Mr SPEAKER: Order!

Rt Hon Winston Peters: I raise a point of order, Mr Speaker. [Interruption]

Mr SPEAKER: Order! This is a point of order and I expect to hear it in silence.

Rt Hon Winston Peters: The Hon Te Ururoa Flavell said it was a report. That being the case, can I ask him to table it.

Mr SPEAKER: This is easily arranged if the Minister was quoting from an official document. Was the Minister quoting from an official document?

Hon TE URUROA FLAVELL: No, Mr Speaker, from a radio broadcast.

Mr SPEAKER: Then the matter is resolved.

 

 

Super age change unlikely

It looks unlikely there will be any change to the age of eligibility for national superannuation despite Bill English saying he wouldn’t continue John Key’s commitment to not change it – see English open about superannuation.

English said there could be small changes to National’s Super policy but nothing drastic.

David Seymour has taken the opportunity to push for raising the age, but ACT are unlikely to be in a position to demand it in any coalition negotiations.

Winston Peters has confirmed that no age change is a bottom line for NZ First – Winston Peters’ coalition hinges on retirement age.

Mr Peters has promised the age would stay the same, at 65, and has made it one of his top bottom-lines going into any post-election deals.

“Not reneging on promises made to the retired and soon-to-retire people of this country is very important,” he told Newshub.

While “one of his top bottom-lines” doesn’t sound definite it would be a big shock if Peters agreed to an age increase. This is one policy he has remained consistent on.

The Maori Party is also unlikely to support any increase.

With Māori life expectancy rate lower than that of the general population, the Māori Party wants Māori and Pasifika to be exempt from any increase.

One of its policies is to reduce the superannuation age to 60 for Māori and Pasifika people.

So it is unlikely that National will push for an increase in election policy unless it looked like they could get a majority on their own, and it would be a huge surprise if they did have a majority on their own.

And Andrew Little has scrapped Labour’s Super age increase policy so if they form the next government it is unlikely to be considered.

This makes all the conjecture and political posturing a bit pointless.

UPDATE: English has just said on RNZ that there will be “no change to the entitlement” but it wasn’t clarified exactly what that refers to eg age or amount or universality.

On RNZ  Peters has just said that it’s not a bottom line for NZ First but that people could trust their consistency on the Super age for the past 25 years. “We’re not going to compromise”.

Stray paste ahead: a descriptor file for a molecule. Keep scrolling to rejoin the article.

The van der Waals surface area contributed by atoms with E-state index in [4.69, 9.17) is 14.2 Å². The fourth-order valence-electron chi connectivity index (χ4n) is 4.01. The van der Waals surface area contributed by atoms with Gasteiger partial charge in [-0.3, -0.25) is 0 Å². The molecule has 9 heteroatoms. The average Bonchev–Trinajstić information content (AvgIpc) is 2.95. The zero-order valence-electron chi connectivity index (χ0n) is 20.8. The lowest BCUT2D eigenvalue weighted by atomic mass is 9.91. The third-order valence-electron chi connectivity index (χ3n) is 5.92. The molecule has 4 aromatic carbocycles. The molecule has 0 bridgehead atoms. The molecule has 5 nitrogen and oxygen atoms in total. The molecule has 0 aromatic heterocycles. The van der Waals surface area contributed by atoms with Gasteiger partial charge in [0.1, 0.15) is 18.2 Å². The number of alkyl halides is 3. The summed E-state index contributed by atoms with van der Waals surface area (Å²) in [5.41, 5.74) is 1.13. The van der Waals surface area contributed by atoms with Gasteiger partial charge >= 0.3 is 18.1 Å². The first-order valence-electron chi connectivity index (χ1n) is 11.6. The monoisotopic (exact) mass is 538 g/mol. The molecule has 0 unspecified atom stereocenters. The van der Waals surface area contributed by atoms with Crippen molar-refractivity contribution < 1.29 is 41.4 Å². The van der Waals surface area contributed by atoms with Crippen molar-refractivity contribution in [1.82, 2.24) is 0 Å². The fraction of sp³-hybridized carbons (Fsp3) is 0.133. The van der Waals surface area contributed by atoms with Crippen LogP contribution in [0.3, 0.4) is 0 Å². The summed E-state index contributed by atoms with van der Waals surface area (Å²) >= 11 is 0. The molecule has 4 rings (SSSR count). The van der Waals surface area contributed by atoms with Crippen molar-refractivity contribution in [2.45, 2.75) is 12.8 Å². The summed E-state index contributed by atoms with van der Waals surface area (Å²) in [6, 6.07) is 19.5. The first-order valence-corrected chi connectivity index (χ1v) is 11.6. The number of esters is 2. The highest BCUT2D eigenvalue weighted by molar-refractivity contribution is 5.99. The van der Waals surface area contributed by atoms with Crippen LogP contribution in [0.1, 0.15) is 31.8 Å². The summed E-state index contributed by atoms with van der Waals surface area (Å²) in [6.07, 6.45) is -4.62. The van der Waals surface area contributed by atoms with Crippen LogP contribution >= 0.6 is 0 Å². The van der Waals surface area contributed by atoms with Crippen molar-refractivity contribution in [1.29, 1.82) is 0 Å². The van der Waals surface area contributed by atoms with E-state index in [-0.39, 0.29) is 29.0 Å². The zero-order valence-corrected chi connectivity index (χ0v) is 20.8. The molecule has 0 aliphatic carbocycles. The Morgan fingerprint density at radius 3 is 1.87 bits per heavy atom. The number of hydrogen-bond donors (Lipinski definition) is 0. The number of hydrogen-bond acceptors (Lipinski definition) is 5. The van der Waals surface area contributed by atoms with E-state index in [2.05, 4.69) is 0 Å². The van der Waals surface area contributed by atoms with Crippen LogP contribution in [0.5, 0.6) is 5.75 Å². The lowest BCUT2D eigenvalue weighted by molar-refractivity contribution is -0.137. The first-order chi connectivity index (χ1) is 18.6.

English open about superannuation

In an interview on The Nation this morning Bill English said that he won’t make the same undertaking that John Key did not change national superannuation.

However Newshub has taken it further, suggesting that a non-commitment at this stage meant that things could change.

All it means is that English isn’t ready to reveal his and National’s preference on super but he said he would be clear about it before the election.

Newshub: Bill English won’t make same superannuation promise as John Key

His predecessor John Key famously said he’d resign if he tightened eligibility for the benefit, which every Kiwi over the age of 65 can receive, regardless of their income or wealth.

Mr English told The Nation it was the right call to make at the time.

“People didn’t have to worry through tough times about what was going to happen.”

But with Mr Key’s departure, the fiscally conservative new Prime Minister says it’s a chance to “reset” expectations, with an aging population and more people working into their late 60s.

“I haven’t made the same undertaking as John, so we have the opportunity for a bit of a reset there.”

That could mean English won’t make any hard and fast commitment, or he could. Newshub chose to promote one option.

Changes to superannuation could be on the cards.

Talking to Three’s The Nation, Prime Minister Bill English said people need to know what’s happening before the election, hinting there could be tweaks made.

But whether that means a change to the age of eligibility or its annual indexing to wages, he won’t say.

“You’ll just have to wait and see. We would not anticipate any drastic changes.”

So this is pretty much non-news at this stage.

“People deserve to know what the Government’s view is when they go to the polls.”

So we should find out by then. Newshub speculation is meaningless.

And any views expressed by National or Labour before the election may be meaningless on superannuation anyway.

If either party requires NZ First to form a ruling coalition then any changes to super entitlements are likely to be off the negotiating table as a bottom line. It would be heresy if Winston Peters gave ground on pensions.

So regardless of what National or Labour say about super before the election voters won’t know if anything could change or not until after the election.